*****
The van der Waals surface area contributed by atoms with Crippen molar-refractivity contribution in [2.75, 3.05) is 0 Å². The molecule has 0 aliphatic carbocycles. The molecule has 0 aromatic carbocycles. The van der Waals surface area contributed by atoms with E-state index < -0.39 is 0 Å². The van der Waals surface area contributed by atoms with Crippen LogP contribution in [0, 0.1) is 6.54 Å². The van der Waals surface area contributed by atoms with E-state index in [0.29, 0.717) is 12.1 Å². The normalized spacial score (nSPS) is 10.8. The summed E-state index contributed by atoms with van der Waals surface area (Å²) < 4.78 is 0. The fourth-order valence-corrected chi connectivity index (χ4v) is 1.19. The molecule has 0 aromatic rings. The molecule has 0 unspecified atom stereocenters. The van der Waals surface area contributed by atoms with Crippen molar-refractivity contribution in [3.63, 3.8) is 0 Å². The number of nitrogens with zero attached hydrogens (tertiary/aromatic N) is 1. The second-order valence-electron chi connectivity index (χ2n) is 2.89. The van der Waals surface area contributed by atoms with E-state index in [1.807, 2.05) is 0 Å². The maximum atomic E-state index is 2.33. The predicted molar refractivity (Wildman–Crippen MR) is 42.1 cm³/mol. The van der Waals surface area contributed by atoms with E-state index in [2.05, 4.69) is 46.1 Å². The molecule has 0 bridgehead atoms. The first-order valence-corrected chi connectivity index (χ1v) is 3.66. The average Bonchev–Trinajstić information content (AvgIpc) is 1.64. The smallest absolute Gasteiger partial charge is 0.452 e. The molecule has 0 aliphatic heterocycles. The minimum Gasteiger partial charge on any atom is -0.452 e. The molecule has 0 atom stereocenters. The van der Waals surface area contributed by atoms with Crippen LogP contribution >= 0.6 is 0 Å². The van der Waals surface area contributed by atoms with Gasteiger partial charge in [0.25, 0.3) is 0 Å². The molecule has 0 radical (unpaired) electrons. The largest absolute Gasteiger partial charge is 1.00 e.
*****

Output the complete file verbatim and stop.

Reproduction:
The van der Waals surface area contributed by atoms with Crippen molar-refractivity contribution in [2.75, 3.05) is 0 Å². The molecule has 0 aliphatic carbocycles. The molecule has 0 aromatic carbocycles. The van der Waals surface area contributed by atoms with E-state index < -0.39 is 0 Å². The van der Waals surface area contributed by atoms with Crippen LogP contribution in [0, 0.1) is 6.54 Å². The van der Waals surface area contributed by atoms with E-state index in [0.29, 0.717) is 12.1 Å². The normalized spacial score (nSPS) is 10.8. The summed E-state index contributed by atoms with van der Waals surface area (Å²) < 4.78 is 0. The fourth-order valence-corrected chi connectivity index (χ4v) is 1.19. The molecule has 0 aromatic rings. The molecule has 0 unspecified atom stereocenters. The van der Waals surface area contributed by atoms with Crippen molar-refractivity contribution in [3.63, 3.8) is 0 Å². The number of nitrogens with zero attached hydrogens (tertiary/aromatic N) is 1. The second-order valence-electron chi connectivity index (χ2n) is 2.89. The van der Waals surface area contributed by atoms with E-state index in [1.807, 2.05) is 0 Å². The maximum atomic E-state index is 2.33. The predicted molar refractivity (Wildman–Crippen MR) is 42.1 cm³/mol. The van der Waals surface area contributed by atoms with E-state index in [2.05, 4.69) is 46.1 Å². The molecule has 0 bridgehead atoms. The first-order valence-corrected chi connectivity index (χ1v) is 3.66. The average Bonchev–Trinajstić information content (AvgIpc) is 1.64. The smallest absolute Gasteiger partial charge is 0.452 e. The molecule has 0 aliphatic heterocycles. The minimum Gasteiger partial charge on any atom is -0.452 e. The molecule has 0 atom stereocenters. The van der Waals surface area contributed by atoms with Crippen LogP contribution >= 0.6 is 0 Å². The van der Waals surface area contributed by atoms with Gasteiger partial charge in [0.25, 0.3) is 0 Å². The molecule has 0 radical (unpaired) electrons. The largest absolute Gasteiger partial charge is 1.00 e.